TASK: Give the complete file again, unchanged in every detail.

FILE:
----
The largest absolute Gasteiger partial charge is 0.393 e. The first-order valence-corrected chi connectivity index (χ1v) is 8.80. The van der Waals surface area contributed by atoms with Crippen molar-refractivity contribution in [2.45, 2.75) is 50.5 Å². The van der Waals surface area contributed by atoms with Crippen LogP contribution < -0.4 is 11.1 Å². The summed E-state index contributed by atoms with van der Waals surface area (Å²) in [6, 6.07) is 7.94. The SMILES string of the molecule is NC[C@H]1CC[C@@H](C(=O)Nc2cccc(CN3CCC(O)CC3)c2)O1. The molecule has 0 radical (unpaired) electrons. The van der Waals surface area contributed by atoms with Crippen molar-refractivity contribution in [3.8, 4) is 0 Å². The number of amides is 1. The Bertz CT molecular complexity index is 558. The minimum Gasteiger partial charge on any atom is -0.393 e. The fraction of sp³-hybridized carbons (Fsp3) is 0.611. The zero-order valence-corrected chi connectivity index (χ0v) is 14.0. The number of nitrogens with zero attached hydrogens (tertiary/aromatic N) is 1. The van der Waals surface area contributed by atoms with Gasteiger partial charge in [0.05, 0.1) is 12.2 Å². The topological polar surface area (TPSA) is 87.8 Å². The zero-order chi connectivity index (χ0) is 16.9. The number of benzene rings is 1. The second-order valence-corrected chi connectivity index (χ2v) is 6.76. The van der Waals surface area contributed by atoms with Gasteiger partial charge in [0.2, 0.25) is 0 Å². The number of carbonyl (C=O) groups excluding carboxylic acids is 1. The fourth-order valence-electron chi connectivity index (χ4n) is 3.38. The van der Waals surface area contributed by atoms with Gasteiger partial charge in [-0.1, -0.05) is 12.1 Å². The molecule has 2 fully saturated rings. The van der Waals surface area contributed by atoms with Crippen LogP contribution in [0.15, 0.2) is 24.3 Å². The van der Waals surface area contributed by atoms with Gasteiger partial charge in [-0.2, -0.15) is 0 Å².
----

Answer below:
The largest absolute Gasteiger partial charge is 0.393 e. The first-order valence-corrected chi connectivity index (χ1v) is 8.80. The van der Waals surface area contributed by atoms with Crippen molar-refractivity contribution in [2.45, 2.75) is 50.5 Å². The van der Waals surface area contributed by atoms with Crippen LogP contribution < -0.4 is 11.1 Å². The summed E-state index contributed by atoms with van der Waals surface area (Å²) in [6, 6.07) is 7.94. The SMILES string of the molecule is NC[C@H]1CC[C@@H](C(=O)Nc2cccc(CN3CCC(O)CC3)c2)O1. The molecule has 0 radical (unpaired) electrons. The van der Waals surface area contributed by atoms with Crippen molar-refractivity contribution in [3.8, 4) is 0 Å². The number of amides is 1. The Bertz CT molecular complexity index is 558. The minimum Gasteiger partial charge on any atom is -0.393 e. The fraction of sp³-hybridized carbons (Fsp3) is 0.611. The zero-order valence-corrected chi connectivity index (χ0v) is 14.0. The number of nitrogens with zero attached hydrogens (tertiary/aromatic N) is 1. The van der Waals surface area contributed by atoms with Gasteiger partial charge in [0.05, 0.1) is 12.2 Å². The topological polar surface area (TPSA) is 87.8 Å². The zero-order chi connectivity index (χ0) is 16.9. The number of benzene rings is 1. The second-order valence-corrected chi connectivity index (χ2v) is 6.76. The van der Waals surface area contributed by atoms with Gasteiger partial charge in [0.2, 0.25) is 0 Å². The number of carbonyl (C=O) groups excluding carboxylic acids is 1. The fourth-order valence-electron chi connectivity index (χ4n) is 3.38. The van der Waals surface area contributed by atoms with Gasteiger partial charge in [-0.1, -0.05) is 12.1 Å². The molecule has 2 fully saturated rings. The van der Waals surface area contributed by atoms with Crippen LogP contribution in [0.15, 0.2) is 24.3 Å². The van der Waals surface area contributed by atoms with Gasteiger partial charge in [-0.2, -0.15) is 0 Å².